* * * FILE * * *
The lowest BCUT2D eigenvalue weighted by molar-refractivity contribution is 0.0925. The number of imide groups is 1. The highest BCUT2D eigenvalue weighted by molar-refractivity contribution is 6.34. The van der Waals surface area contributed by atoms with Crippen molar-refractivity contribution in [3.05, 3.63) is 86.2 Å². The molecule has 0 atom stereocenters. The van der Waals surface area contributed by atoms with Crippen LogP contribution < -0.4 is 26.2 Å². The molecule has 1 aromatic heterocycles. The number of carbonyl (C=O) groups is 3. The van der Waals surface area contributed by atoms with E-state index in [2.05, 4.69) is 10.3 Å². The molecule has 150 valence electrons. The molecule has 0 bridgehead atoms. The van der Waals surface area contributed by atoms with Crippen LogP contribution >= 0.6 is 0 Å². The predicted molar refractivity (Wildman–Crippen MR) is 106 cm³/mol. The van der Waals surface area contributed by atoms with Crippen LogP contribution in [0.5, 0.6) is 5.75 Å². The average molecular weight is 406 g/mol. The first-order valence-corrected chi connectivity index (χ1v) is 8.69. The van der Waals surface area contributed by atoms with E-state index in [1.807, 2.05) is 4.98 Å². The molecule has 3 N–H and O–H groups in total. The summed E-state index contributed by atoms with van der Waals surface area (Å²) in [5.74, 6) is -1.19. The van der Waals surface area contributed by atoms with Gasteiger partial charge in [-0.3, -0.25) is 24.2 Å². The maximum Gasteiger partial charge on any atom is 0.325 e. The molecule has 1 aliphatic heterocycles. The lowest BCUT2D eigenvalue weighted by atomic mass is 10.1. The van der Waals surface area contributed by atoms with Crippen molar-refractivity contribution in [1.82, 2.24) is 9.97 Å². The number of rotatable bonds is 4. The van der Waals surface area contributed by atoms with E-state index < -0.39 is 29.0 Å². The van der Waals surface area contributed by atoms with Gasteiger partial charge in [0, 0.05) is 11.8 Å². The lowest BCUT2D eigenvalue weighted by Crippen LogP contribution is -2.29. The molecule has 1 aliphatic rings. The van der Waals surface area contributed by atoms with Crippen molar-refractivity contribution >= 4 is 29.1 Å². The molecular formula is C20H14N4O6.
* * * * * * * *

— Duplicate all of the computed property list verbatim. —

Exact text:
The lowest BCUT2D eigenvalue weighted by molar-refractivity contribution is 0.0925. The number of imide groups is 1. The highest BCUT2D eigenvalue weighted by molar-refractivity contribution is 6.34. The van der Waals surface area contributed by atoms with Crippen molar-refractivity contribution in [3.05, 3.63) is 86.2 Å². The molecule has 0 atom stereocenters. The van der Waals surface area contributed by atoms with Crippen LogP contribution < -0.4 is 26.2 Å². The molecule has 1 aromatic heterocycles. The number of carbonyl (C=O) groups is 3. The van der Waals surface area contributed by atoms with E-state index in [2.05, 4.69) is 10.3 Å². The molecule has 150 valence electrons. The molecule has 0 bridgehead atoms. The van der Waals surface area contributed by atoms with Crippen LogP contribution >= 0.6 is 0 Å². The predicted molar refractivity (Wildman–Crippen MR) is 106 cm³/mol. The van der Waals surface area contributed by atoms with Crippen LogP contribution in [0.5, 0.6) is 5.75 Å². The average molecular weight is 406 g/mol. The first-order valence-corrected chi connectivity index (χ1v) is 8.69. The van der Waals surface area contributed by atoms with E-state index in [1.807, 2.05) is 4.98 Å². The molecule has 3 N–H and O–H groups in total. The summed E-state index contributed by atoms with van der Waals surface area (Å²) in [5.74, 6) is -1.19. The van der Waals surface area contributed by atoms with Gasteiger partial charge in [-0.3, -0.25) is 24.2 Å². The maximum Gasteiger partial charge on any atom is 0.325 e. The molecule has 1 aliphatic heterocycles. The lowest BCUT2D eigenvalue weighted by atomic mass is 10.1. The van der Waals surface area contributed by atoms with Crippen molar-refractivity contribution in [1.82, 2.24) is 9.97 Å². The number of rotatable bonds is 4. The van der Waals surface area contributed by atoms with E-state index < -0.39 is 29.0 Å². The van der Waals surface area contributed by atoms with Gasteiger partial charge in [0, 0.05) is 11.8 Å². The lowest BCUT2D eigenvalue weighted by Crippen LogP contribution is -2.29. The molecule has 1 aliphatic rings. The van der Waals surface area contributed by atoms with Crippen molar-refractivity contribution >= 4 is 29.1 Å². The molecular formula is C20H14N4O6.